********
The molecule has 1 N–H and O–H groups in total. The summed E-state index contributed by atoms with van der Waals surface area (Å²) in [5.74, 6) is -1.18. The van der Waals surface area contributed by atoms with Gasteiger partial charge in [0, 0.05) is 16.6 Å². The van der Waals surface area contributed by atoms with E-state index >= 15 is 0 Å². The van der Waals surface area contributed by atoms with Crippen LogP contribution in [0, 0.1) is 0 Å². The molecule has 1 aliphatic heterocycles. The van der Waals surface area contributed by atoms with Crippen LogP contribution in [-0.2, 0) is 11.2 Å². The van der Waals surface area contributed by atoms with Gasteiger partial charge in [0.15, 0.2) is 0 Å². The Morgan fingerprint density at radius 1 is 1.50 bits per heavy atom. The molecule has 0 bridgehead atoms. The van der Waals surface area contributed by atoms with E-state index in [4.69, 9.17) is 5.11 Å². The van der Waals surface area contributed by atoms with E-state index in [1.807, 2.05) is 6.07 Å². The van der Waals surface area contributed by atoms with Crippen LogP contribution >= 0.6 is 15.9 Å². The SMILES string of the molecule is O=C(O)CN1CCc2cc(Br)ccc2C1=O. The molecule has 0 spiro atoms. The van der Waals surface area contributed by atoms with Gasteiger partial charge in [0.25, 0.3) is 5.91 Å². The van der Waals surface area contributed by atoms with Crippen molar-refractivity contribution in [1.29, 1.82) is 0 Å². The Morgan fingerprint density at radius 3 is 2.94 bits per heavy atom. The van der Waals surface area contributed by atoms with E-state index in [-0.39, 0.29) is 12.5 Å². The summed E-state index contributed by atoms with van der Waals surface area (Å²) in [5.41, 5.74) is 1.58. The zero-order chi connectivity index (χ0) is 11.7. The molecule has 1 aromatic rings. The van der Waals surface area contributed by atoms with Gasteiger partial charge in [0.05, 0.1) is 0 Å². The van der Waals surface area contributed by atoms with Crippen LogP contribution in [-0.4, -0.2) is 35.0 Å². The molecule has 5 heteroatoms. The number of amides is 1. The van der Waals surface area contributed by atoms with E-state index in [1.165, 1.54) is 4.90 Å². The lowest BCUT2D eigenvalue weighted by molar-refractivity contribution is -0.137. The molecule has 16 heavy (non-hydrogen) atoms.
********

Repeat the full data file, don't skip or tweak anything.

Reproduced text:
The molecule has 1 N–H and O–H groups in total. The summed E-state index contributed by atoms with van der Waals surface area (Å²) in [5.74, 6) is -1.18. The van der Waals surface area contributed by atoms with Gasteiger partial charge in [0, 0.05) is 16.6 Å². The van der Waals surface area contributed by atoms with E-state index >= 15 is 0 Å². The van der Waals surface area contributed by atoms with Crippen LogP contribution in [0, 0.1) is 0 Å². The molecule has 1 aliphatic heterocycles. The van der Waals surface area contributed by atoms with Crippen LogP contribution in [-0.2, 0) is 11.2 Å². The van der Waals surface area contributed by atoms with Gasteiger partial charge in [0.15, 0.2) is 0 Å². The Morgan fingerprint density at radius 1 is 1.50 bits per heavy atom. The molecule has 0 bridgehead atoms. The van der Waals surface area contributed by atoms with E-state index in [4.69, 9.17) is 5.11 Å². The van der Waals surface area contributed by atoms with E-state index in [1.807, 2.05) is 6.07 Å². The van der Waals surface area contributed by atoms with Crippen LogP contribution >= 0.6 is 15.9 Å². The SMILES string of the molecule is O=C(O)CN1CCc2cc(Br)ccc2C1=O. The molecule has 0 spiro atoms. The van der Waals surface area contributed by atoms with Gasteiger partial charge in [0.25, 0.3) is 5.91 Å². The van der Waals surface area contributed by atoms with Crippen molar-refractivity contribution in [1.29, 1.82) is 0 Å². The Morgan fingerprint density at radius 3 is 2.94 bits per heavy atom. The van der Waals surface area contributed by atoms with E-state index in [-0.39, 0.29) is 12.5 Å². The summed E-state index contributed by atoms with van der Waals surface area (Å²) in [5.41, 5.74) is 1.58. The zero-order chi connectivity index (χ0) is 11.7. The molecule has 1 aromatic rings. The van der Waals surface area contributed by atoms with Gasteiger partial charge in [0.05, 0.1) is 0 Å². The van der Waals surface area contributed by atoms with Crippen LogP contribution in [-0.4, -0.2) is 35.0 Å². The molecule has 5 heteroatoms. The number of amides is 1. The van der Waals surface area contributed by atoms with E-state index in [1.165, 1.54) is 4.90 Å². The lowest BCUT2D eigenvalue weighted by molar-refractivity contribution is -0.137. The molecule has 16 heavy (non-hydrogen) atoms.